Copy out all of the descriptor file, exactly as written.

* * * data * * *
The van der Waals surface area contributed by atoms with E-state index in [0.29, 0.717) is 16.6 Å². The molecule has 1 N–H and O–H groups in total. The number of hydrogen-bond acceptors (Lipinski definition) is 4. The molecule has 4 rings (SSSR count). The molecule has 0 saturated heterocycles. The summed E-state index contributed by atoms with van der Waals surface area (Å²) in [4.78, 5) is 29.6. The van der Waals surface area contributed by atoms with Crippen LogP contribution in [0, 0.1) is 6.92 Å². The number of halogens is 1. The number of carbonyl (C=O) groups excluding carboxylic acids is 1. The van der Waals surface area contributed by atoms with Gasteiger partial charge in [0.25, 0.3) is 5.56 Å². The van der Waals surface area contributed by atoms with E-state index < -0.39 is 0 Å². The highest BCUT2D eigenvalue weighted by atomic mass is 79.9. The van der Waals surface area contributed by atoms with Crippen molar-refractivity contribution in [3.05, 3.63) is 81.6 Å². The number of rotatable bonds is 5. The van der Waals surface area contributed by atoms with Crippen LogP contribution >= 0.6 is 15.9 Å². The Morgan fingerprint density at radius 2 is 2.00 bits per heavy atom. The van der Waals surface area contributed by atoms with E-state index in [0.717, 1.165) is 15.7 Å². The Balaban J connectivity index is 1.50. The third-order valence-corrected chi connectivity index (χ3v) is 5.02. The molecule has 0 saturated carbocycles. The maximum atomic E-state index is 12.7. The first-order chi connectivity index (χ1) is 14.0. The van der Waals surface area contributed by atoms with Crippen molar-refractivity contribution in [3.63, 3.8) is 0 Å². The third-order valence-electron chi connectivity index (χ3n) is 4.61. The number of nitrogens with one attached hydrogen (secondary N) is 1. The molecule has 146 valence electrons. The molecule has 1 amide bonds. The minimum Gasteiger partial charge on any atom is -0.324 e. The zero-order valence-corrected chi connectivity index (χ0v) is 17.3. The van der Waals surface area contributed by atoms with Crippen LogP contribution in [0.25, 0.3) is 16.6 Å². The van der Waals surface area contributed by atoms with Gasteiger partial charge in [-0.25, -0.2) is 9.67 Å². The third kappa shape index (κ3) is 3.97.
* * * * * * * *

The van der Waals surface area contributed by atoms with E-state index in [0.29, 0.717) is 16.6 Å². The molecule has 1 N–H and O–H groups in total. The number of hydrogen-bond acceptors (Lipinski definition) is 4. The molecule has 4 rings (SSSR count). The molecule has 0 saturated heterocycles. The summed E-state index contributed by atoms with van der Waals surface area (Å²) in [4.78, 5) is 29.6. The van der Waals surface area contributed by atoms with Crippen LogP contribution in [0, 0.1) is 6.92 Å². The number of halogens is 1. The number of carbonyl (C=O) groups excluding carboxylic acids is 1. The van der Waals surface area contributed by atoms with Gasteiger partial charge in [0.25, 0.3) is 5.56 Å². The van der Waals surface area contributed by atoms with E-state index < -0.39 is 0 Å². The highest BCUT2D eigenvalue weighted by atomic mass is 79.9. The van der Waals surface area contributed by atoms with Crippen molar-refractivity contribution in [3.05, 3.63) is 81.6 Å². The number of rotatable bonds is 5. The van der Waals surface area contributed by atoms with Crippen LogP contribution >= 0.6 is 15.9 Å². The Morgan fingerprint density at radius 2 is 2.00 bits per heavy atom. The van der Waals surface area contributed by atoms with E-state index in [0.717, 1.165) is 15.7 Å². The Balaban J connectivity index is 1.50. The third-order valence-corrected chi connectivity index (χ3v) is 5.02. The molecule has 0 saturated carbocycles. The maximum atomic E-state index is 12.7. The first-order chi connectivity index (χ1) is 14.0. The van der Waals surface area contributed by atoms with Crippen molar-refractivity contribution in [3.63, 3.8) is 0 Å². The third-order valence-electron chi connectivity index (χ3n) is 4.61. The number of nitrogens with one attached hydrogen (secondary N) is 1. The molecule has 146 valence electrons. The molecule has 1 amide bonds. The minimum Gasteiger partial charge on any atom is -0.324 e. The zero-order valence-corrected chi connectivity index (χ0v) is 17.3. The van der Waals surface area contributed by atoms with Crippen LogP contribution in [0.25, 0.3) is 16.6 Å². The van der Waals surface area contributed by atoms with Gasteiger partial charge in [-0.25, -0.2) is 9.67 Å². The third kappa shape index (κ3) is 3.97.